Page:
any enactment declared that a duty of customs or excise was leviable on any given quantity of goods, a like duty was leviable, according to the same rate, on any greater or less quantity. Two other sections, repealed and replaced by the Evidence Act, ss. 37, 56, provided that judicial notice should be taken of the laws in force in any part of British India, and that recitals contained in Acts of the Governor-General in Council should be prima facie evidence of the truth of the facts recited.
Act I of 1868 was drawn by the writer for Mr. (now Sir H. S.) Maine, and carried through the Council, in Mr. Maine's absence, by the late Right Hon. W. N. Massey. Though very incomplete, it has worked fairly well. If it were extended (as it might safely be) to unrepealed Acts passed before 3rd January, 1868, and to Regulations made by the Governor-General in Council under 33 Vic. c. 3, many of those Acts and Regulations might be shortened by omitting, in whole or in part, their interpretation-clauses.
Should this be done, the opportunity might be taken to insert in the new law declarations that any power conferred by an Act to make rules or issue orders may be exercised at any time after it passes, but that a rule or order so made shall not take effect until the Act comes into force: that a power to make bye-laws authorises the annexation of reasonable pecuniary penalties for their breach: that all powers conferred by an Act may be exercised from time to time as occasion requires : that any enactment or document referring to any enactment repealed shall be construed to refer to the repealing Act or the corresponding portion thereof: that every power to appoint to an office includes a power to suspend or remove the person appointed : that offences committed against, and obligations incurred under, a temporary Act may be, respectively, punished and enforced after its expiration. Definitions of the following terms, ' Collector,'' Company,'' District Court,'· District Magistrate,' 'export,' 'Gazette,' Government Securities, 'import,''Local Authority,''notification' and 'notified,''prescribed,' registered,' salary,' sign,' 'street,' 'value' used with reference to a suit, 'vessel,' 'steam-vessel' and 'master,' "written,' might also be added. And declarations might be made as to the effect of preambles, marginal notes, titles of groups of sections, illustrations and schedules.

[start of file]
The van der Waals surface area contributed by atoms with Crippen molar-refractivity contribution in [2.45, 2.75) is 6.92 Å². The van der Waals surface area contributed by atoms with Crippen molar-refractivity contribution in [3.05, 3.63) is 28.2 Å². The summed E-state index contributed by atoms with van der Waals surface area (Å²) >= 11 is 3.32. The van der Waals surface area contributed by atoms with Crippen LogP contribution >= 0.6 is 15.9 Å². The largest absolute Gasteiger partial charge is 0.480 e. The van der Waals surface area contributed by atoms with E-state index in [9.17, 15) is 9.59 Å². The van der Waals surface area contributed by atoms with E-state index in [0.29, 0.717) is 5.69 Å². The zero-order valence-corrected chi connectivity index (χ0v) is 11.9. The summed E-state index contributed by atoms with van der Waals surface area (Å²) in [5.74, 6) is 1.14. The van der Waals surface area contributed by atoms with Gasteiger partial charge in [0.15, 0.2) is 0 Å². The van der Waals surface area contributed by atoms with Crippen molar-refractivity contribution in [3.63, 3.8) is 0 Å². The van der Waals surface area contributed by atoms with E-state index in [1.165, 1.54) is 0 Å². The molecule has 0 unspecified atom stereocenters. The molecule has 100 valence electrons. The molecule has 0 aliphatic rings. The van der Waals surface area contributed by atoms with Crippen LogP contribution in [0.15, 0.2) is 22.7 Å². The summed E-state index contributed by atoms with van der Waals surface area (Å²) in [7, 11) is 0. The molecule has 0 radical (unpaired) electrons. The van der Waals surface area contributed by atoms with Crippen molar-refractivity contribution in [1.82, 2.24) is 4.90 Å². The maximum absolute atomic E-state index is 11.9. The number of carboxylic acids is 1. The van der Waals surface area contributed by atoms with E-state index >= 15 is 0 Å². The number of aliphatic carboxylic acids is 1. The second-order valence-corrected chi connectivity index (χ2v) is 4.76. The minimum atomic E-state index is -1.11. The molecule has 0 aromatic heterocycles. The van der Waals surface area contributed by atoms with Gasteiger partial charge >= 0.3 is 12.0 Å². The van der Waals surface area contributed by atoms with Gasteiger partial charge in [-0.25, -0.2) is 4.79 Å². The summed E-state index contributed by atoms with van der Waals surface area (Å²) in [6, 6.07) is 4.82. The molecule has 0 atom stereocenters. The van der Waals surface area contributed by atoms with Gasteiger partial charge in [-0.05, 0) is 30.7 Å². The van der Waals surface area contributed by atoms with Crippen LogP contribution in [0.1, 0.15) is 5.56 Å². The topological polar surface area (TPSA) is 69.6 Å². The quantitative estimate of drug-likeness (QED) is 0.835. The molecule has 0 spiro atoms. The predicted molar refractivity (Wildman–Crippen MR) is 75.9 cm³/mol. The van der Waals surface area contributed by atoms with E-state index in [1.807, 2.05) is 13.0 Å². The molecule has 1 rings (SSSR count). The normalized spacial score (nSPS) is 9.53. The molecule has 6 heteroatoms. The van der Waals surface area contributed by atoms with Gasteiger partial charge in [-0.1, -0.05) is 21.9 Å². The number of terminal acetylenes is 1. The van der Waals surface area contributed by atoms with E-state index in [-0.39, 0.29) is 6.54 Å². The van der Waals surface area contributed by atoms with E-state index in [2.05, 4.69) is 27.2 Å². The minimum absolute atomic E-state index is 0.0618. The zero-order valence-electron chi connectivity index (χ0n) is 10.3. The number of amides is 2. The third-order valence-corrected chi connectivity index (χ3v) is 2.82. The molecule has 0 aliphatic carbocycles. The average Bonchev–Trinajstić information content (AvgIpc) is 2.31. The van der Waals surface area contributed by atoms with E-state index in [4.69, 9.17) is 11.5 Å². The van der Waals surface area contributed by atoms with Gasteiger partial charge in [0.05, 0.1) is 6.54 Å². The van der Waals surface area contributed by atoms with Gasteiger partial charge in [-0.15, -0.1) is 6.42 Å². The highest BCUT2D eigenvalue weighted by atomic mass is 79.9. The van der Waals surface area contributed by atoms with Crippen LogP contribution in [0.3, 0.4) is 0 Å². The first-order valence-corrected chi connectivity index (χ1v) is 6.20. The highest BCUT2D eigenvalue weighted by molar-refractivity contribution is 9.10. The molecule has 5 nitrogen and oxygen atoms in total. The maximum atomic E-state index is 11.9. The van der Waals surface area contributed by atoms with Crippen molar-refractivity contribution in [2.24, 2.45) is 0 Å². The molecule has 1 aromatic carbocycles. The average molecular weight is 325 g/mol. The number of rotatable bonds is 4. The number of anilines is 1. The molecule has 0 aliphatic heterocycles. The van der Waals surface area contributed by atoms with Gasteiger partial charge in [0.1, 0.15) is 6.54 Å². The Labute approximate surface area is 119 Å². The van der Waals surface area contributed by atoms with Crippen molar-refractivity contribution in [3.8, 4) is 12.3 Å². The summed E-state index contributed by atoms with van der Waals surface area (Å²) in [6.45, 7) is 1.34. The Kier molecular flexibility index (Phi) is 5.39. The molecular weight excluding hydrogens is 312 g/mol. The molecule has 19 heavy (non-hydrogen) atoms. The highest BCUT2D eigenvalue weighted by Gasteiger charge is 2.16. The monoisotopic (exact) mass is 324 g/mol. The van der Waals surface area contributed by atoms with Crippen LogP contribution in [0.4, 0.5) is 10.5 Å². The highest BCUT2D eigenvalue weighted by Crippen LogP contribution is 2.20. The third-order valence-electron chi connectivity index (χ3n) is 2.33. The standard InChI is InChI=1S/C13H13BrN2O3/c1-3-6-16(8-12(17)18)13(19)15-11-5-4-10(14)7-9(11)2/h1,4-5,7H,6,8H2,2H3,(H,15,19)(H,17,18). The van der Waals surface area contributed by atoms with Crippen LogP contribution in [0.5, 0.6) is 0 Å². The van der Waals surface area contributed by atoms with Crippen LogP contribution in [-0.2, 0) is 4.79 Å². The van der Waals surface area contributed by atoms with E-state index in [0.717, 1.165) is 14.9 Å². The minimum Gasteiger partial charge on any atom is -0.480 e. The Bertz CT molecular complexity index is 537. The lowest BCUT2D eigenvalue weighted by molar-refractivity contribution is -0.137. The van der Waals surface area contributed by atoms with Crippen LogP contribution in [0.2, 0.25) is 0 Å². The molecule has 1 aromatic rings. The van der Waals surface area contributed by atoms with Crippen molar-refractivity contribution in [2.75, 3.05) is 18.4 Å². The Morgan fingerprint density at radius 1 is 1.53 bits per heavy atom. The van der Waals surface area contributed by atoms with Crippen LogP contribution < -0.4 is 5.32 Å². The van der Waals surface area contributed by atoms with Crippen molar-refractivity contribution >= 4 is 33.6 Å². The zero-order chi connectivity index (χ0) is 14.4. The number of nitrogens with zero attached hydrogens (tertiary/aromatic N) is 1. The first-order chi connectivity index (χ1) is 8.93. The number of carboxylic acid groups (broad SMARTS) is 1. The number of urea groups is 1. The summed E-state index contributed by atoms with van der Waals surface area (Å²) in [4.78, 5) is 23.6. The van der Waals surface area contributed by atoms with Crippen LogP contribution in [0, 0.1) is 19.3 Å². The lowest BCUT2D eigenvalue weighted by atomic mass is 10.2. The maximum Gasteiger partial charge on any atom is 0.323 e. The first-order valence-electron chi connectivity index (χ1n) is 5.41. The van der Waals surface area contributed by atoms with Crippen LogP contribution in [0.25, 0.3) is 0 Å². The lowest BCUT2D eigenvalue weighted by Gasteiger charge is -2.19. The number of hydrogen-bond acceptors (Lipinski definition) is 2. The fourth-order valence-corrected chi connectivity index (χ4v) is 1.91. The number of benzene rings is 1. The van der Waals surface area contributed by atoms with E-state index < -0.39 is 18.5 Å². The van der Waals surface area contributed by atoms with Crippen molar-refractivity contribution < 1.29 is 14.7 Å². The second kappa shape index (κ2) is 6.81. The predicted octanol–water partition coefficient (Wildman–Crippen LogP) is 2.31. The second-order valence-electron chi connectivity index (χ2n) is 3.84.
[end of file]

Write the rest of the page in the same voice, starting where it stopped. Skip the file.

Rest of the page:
Similar local Acts are in force in the Presidency of Madras (Mad. Act I of 1867), in the Presidency of Bombay (Bombay Act X of 1866), and in the Lower Provinces (Ben. Act V of 1867). They have greatly shortened the subsequent laws of the local legislatures by which they were respectively enacted.